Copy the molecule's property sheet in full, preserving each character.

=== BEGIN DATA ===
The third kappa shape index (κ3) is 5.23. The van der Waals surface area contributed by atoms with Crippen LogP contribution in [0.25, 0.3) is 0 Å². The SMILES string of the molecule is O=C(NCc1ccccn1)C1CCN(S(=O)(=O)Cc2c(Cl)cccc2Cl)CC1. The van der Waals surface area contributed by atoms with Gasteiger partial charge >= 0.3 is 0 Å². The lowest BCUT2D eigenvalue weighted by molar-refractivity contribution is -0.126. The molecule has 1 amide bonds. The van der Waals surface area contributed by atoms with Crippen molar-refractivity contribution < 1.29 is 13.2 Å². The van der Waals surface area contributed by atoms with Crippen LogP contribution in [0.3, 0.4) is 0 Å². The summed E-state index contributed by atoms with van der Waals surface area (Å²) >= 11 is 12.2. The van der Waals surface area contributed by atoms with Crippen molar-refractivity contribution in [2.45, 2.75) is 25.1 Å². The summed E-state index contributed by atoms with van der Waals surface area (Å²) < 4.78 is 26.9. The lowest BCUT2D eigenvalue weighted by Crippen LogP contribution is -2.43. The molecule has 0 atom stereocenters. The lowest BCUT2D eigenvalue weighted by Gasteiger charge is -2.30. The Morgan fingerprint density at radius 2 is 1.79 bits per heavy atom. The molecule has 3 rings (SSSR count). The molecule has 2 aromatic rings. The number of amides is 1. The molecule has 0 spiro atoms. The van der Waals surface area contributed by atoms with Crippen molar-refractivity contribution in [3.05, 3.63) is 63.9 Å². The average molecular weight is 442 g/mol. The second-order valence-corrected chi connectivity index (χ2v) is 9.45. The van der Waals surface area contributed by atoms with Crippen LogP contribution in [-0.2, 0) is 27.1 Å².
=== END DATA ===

The third kappa shape index (κ3) is 5.23. The van der Waals surface area contributed by atoms with Crippen LogP contribution in [0.25, 0.3) is 0 Å². The SMILES string of the molecule is O=C(NCc1ccccn1)C1CCN(S(=O)(=O)Cc2c(Cl)cccc2Cl)CC1. The van der Waals surface area contributed by atoms with Gasteiger partial charge >= 0.3 is 0 Å². The lowest BCUT2D eigenvalue weighted by molar-refractivity contribution is -0.126. The molecule has 1 amide bonds. The van der Waals surface area contributed by atoms with Crippen molar-refractivity contribution < 1.29 is 13.2 Å². The van der Waals surface area contributed by atoms with Crippen LogP contribution in [0.3, 0.4) is 0 Å². The summed E-state index contributed by atoms with van der Waals surface area (Å²) >= 11 is 12.2. The van der Waals surface area contributed by atoms with Crippen molar-refractivity contribution in [2.45, 2.75) is 25.1 Å². The summed E-state index contributed by atoms with van der Waals surface area (Å²) < 4.78 is 26.9. The lowest BCUT2D eigenvalue weighted by Crippen LogP contribution is -2.43. The molecule has 0 atom stereocenters. The lowest BCUT2D eigenvalue weighted by Gasteiger charge is -2.30. The Morgan fingerprint density at radius 2 is 1.79 bits per heavy atom. The molecule has 3 rings (SSSR count). The molecule has 2 aromatic rings. The number of amides is 1. The molecule has 0 spiro atoms. The van der Waals surface area contributed by atoms with Crippen molar-refractivity contribution in [3.05, 3.63) is 63.9 Å². The average molecular weight is 442 g/mol. The second-order valence-corrected chi connectivity index (χ2v) is 9.45. The van der Waals surface area contributed by atoms with Crippen LogP contribution in [-0.2, 0) is 27.1 Å².